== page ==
A Vanilla Bean Hedge Fund

Back in 2013, I bought half a pound of Bourbon-Madagascar Vanilla Beans for $34.95, to make a pure vanilla extract for Christmas gifts,


In 2016, because I didn’t want to run short as by then my homemade vanilla extract had become so popular with friends and family, I made a second purchase of the same quantity of vanilla beans from the same company. The price had suddenly become $66.95. It was shocking, but considering how many gifts I knew I could make from a half pound—plus never having to worry about running out for my own baking needs—I took a deep breath and carried on.


One year later, I’m grateful I made that purchase. Today, the price of one-half-pound of Bourbon-Madagascar Vanilla Beans from the same company has skyrocketed to $276 (that’s $552 per lb.). The reason? A tragic vanilla bean shortage with global outreach. That story is HERE.

Even with this outrageous price increase in the cost of vanilla, my friends and family will once again be getting gifts of pure Bourbon-Madagascar Vanilla Extract this Christmas, thanks to my hedge fund of beans. I overbought. And little did I know at the time, I was doing a very smart thing—stocking up when the price was low, so my life would not be disrupted when the price of vanilla jumped by more than 780%. Just like having an emergency fund, my bean stash allowed me to plan for the unknown.

I just checked that bean stash. Without opening the sealed container, I was able to count at least 50 beans that are in safe storage. Add to that I have 1/2 gallon of vanilla extract that’s been quietly extracting for more than three years and now more than ready for Christmas giving.


If you’ve been planning to make vanilla extract for your holiday gift-giving, but have not yet purchased the beans, you may want to change those plans a bit. I have so many other ideas for you to consider—all of which will not cost hundreds of dollars. Get started now while you have the time and can spread the cost over the coming months.


Start with a clean glass canning jar, lid and ring. Add the prepared item to be extracted in the amounts specified (see below). Pour the amount of vodka specified to cover the food item. Apply lid tightly. Shake well. Store in a dark area, shaking again every 3 or 4 days.Once the extract reaches the desired strength, remove the food ingredients (vanilla beans, lemon or other citrus zest, almonds and so forth.) from the alcohol to use again in the future. Most items can be extracted multiple times. Finally, bottle and label the final product. (I’ll be using these very nice 4-oz amber glass bottles that come with black lids for my extracts again this year)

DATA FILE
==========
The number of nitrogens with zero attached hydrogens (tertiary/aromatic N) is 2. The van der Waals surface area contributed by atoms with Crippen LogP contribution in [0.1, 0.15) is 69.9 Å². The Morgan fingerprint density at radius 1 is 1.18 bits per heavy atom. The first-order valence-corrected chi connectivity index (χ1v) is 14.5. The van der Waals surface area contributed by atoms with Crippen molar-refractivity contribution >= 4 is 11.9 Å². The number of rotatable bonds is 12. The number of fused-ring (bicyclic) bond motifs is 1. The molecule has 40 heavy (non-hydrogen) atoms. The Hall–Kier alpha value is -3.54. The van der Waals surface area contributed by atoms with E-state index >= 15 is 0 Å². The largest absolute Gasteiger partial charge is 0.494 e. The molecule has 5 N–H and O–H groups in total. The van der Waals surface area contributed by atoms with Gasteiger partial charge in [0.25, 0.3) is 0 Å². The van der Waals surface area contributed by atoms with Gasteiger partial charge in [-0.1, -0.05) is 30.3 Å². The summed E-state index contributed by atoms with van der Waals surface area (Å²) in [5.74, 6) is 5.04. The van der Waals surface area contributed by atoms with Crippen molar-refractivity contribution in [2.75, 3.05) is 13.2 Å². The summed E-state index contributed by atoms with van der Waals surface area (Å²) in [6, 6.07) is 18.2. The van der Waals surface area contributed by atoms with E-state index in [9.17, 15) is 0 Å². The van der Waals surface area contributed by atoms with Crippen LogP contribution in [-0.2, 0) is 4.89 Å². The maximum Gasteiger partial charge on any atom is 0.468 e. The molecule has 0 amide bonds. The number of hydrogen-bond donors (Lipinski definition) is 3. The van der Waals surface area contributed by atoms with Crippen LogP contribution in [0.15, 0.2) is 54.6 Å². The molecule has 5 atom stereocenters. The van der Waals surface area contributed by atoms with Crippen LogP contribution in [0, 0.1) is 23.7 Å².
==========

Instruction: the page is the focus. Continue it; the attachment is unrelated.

ALCOHOL. A good quality plain vodka that is at least 40% alcohol by volume (80 proof) is recommended because it isn’t flavored or aged in wood like other spirits. And it is strong enough to prevent the growth of bacteria and mold. We want our extracts to be very well-preserved! I prefer to use vodka bottled in glass rather than plastic. Watch for whatever’s on sale.

VANILLA EXTRACT. If you are fortunate to have a supply of vanilla beans, or find a resource to buy them at a reasonable price, you are going to love making pure vanilla extract. You will want to use 3 to 5 beans (split them down the side using a very sharp knife and then cut into smaller pieces) for each cup of vodka. Combine the split vanilla beans and vodka in a canning jar. Cover and store in a dark place for 3 to 6 months, shaking the jar every few days. How fun to watch it turn from pale amber to a very deep, rich mahogany color over time.

LEMON EXTRACT. To make pure lemon extract, you need the zest of 5 to 6 lemons for every one cup of vodka. This is a bit trickier than making vanilla extract because of the nature of lemons (limes and oranges work, too). The rind or zest is the outside yellow part. Next to this is the white pith and then the fruit inside. You want ONLY the zest to make extract. It is very important that no pith is used in the extract or it will turn bitter. You can use a micro-plane or other type of zester tool, but it is labor intensive. I prefer a soft-fruit peeler like my Zyliss Tomato and Fruit Peeler. It is precise and removes the just the zest in large pieces. Combine zest and vodka in a large container like a quart-size mason jar, which you have thoroughly washed. Cover and store in a dark place for 1 to 2 months, shaking the jar frequently.


ALMOND EXTRACT. To make pure almond extract, combine 1/4 cup raw skinless almonds roughly chopped for each cup of vodka (the almond skin would make the extract bitter). Cover and store in a dark area for 2 to 3 months, shaking occasionally.


CHOCOLATE EXTRACT. To make pure chocolate extract, combine 6 tablespoons raw cacao nibs, like Navitas Naturals Organic Raw Cacao Nibs to each cup of vodka. Cover and store in a dark area for 1 to 2 months, shaking occasionally.


COFFEE EXTRACT. To make pure coffee extract, crush 4 tablespoons roasted coffee beans (don’t grind; crush them slightly in a food processor or using a mortar and pestle or similar) for each cup of vodka. Combine in a glass jar, apply lid tightly and shake well. Store in a dark area for 1 to 2 months, shaking the jar frequently.


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3 replies
  1. Pat Heisler
    Pat Heisler says:

    It would be great to have an article on how to use the various extracts, as well. I know recipes often call for vanilla extra and almond extract, but how would you use chocolate extract? I love these ideas and it would also be fun to include some recipes with the gift of the extract(s).

  2. Janet Daily
    Janet Daily says:

    I just ordered some Madagascar vanilla beans. How do I store the ones I want to save for later? Thanks for the awesome articles.


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